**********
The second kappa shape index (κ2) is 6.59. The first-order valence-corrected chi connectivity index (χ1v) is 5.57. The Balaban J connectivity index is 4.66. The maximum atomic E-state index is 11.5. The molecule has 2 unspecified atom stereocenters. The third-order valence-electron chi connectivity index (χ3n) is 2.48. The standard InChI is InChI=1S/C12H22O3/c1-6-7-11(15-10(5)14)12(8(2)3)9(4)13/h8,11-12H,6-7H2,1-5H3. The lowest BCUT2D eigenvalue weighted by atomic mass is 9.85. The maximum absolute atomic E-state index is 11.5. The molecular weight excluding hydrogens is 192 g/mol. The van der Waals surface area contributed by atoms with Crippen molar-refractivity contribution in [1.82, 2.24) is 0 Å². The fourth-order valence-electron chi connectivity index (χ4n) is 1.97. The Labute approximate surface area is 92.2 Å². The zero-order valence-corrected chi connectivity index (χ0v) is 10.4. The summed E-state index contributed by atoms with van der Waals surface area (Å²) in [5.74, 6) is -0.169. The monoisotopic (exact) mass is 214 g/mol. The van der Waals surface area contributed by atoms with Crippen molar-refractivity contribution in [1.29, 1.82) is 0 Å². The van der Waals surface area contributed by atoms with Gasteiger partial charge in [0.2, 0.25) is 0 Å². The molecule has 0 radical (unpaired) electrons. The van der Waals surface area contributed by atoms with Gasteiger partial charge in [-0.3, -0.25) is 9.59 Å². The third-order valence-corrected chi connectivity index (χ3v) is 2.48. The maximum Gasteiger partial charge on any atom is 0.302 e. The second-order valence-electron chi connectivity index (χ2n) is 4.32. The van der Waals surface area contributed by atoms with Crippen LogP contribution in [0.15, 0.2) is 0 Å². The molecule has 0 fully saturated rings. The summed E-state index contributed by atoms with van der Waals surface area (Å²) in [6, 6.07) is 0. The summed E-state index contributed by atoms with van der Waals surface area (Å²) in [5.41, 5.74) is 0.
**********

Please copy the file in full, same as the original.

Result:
The second kappa shape index (κ2) is 6.59. The first-order valence-corrected chi connectivity index (χ1v) is 5.57. The Balaban J connectivity index is 4.66. The maximum atomic E-state index is 11.5. The molecule has 2 unspecified atom stereocenters. The third-order valence-electron chi connectivity index (χ3n) is 2.48. The standard InChI is InChI=1S/C12H22O3/c1-6-7-11(15-10(5)14)12(8(2)3)9(4)13/h8,11-12H,6-7H2,1-5H3. The lowest BCUT2D eigenvalue weighted by atomic mass is 9.85. The maximum absolute atomic E-state index is 11.5. The molecular weight excluding hydrogens is 192 g/mol. The van der Waals surface area contributed by atoms with Crippen molar-refractivity contribution in [1.82, 2.24) is 0 Å². The fourth-order valence-electron chi connectivity index (χ4n) is 1.97. The Labute approximate surface area is 92.2 Å². The zero-order valence-corrected chi connectivity index (χ0v) is 10.4. The summed E-state index contributed by atoms with van der Waals surface area (Å²) in [5.74, 6) is -0.169. The monoisotopic (exact) mass is 214 g/mol. The van der Waals surface area contributed by atoms with Crippen molar-refractivity contribution in [1.29, 1.82) is 0 Å². The van der Waals surface area contributed by atoms with Gasteiger partial charge in [0.2, 0.25) is 0 Å². The molecule has 0 radical (unpaired) electrons. The van der Waals surface area contributed by atoms with Gasteiger partial charge in [-0.3, -0.25) is 9.59 Å². The third-order valence-corrected chi connectivity index (χ3v) is 2.48. The maximum Gasteiger partial charge on any atom is 0.302 e. The second-order valence-electron chi connectivity index (χ2n) is 4.32. The van der Waals surface area contributed by atoms with Crippen LogP contribution in [0.15, 0.2) is 0 Å². The molecule has 0 fully saturated rings. The summed E-state index contributed by atoms with van der Waals surface area (Å²) in [6, 6.07) is 0. The summed E-state index contributed by atoms with van der Waals surface area (Å²) in [5.41, 5.74) is 0.